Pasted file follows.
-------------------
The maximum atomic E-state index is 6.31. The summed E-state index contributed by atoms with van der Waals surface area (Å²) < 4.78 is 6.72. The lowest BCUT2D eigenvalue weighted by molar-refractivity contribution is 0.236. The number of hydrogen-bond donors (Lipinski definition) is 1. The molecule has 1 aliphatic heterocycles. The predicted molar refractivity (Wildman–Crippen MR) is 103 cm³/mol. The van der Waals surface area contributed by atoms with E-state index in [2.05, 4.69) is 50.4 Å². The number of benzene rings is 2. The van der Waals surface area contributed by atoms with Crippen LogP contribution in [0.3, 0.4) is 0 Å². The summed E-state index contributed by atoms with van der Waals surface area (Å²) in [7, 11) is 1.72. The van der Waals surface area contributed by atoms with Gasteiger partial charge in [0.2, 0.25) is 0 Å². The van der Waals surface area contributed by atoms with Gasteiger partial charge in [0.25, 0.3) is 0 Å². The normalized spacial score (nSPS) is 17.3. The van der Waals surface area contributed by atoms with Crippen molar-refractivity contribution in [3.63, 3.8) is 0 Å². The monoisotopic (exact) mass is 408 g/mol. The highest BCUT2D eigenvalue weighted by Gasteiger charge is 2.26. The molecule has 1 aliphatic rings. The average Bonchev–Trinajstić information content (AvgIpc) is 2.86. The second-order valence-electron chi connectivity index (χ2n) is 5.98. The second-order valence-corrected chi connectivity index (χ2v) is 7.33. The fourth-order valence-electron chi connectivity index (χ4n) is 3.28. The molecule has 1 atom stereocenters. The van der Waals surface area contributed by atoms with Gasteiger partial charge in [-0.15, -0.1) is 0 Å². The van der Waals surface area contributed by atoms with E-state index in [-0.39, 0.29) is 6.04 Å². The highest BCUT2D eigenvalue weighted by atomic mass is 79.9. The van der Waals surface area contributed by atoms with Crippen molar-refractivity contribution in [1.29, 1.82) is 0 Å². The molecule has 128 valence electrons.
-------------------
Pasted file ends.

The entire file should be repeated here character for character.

The maximum atomic E-state index is 6.31. The summed E-state index contributed by atoms with van der Waals surface area (Å²) < 4.78 is 6.72. The lowest BCUT2D eigenvalue weighted by molar-refractivity contribution is 0.236. The number of hydrogen-bond donors (Lipinski definition) is 1. The molecule has 1 aliphatic heterocycles. The predicted molar refractivity (Wildman–Crippen MR) is 103 cm³/mol. The van der Waals surface area contributed by atoms with E-state index in [2.05, 4.69) is 50.4 Å². The number of benzene rings is 2. The van der Waals surface area contributed by atoms with Crippen LogP contribution in [0.3, 0.4) is 0 Å². The summed E-state index contributed by atoms with van der Waals surface area (Å²) in [7, 11) is 1.72. The van der Waals surface area contributed by atoms with Gasteiger partial charge in [0.2, 0.25) is 0 Å². The van der Waals surface area contributed by atoms with Gasteiger partial charge in [0.25, 0.3) is 0 Å². The normalized spacial score (nSPS) is 17.3. The van der Waals surface area contributed by atoms with Crippen molar-refractivity contribution in [3.63, 3.8) is 0 Å². The monoisotopic (exact) mass is 408 g/mol. The highest BCUT2D eigenvalue weighted by Gasteiger charge is 2.26. The molecule has 1 aliphatic rings. The average Bonchev–Trinajstić information content (AvgIpc) is 2.86. The second-order valence-electron chi connectivity index (χ2n) is 5.98. The second-order valence-corrected chi connectivity index (χ2v) is 7.33. The fourth-order valence-electron chi connectivity index (χ4n) is 3.28. The molecule has 1 atom stereocenters. The van der Waals surface area contributed by atoms with Gasteiger partial charge in [-0.15, -0.1) is 0 Å². The van der Waals surface area contributed by atoms with E-state index in [-0.39, 0.29) is 6.04 Å². The highest BCUT2D eigenvalue weighted by atomic mass is 79.9. The van der Waals surface area contributed by atoms with Crippen molar-refractivity contribution in [1.29, 1.82) is 0 Å². The molecule has 128 valence electrons.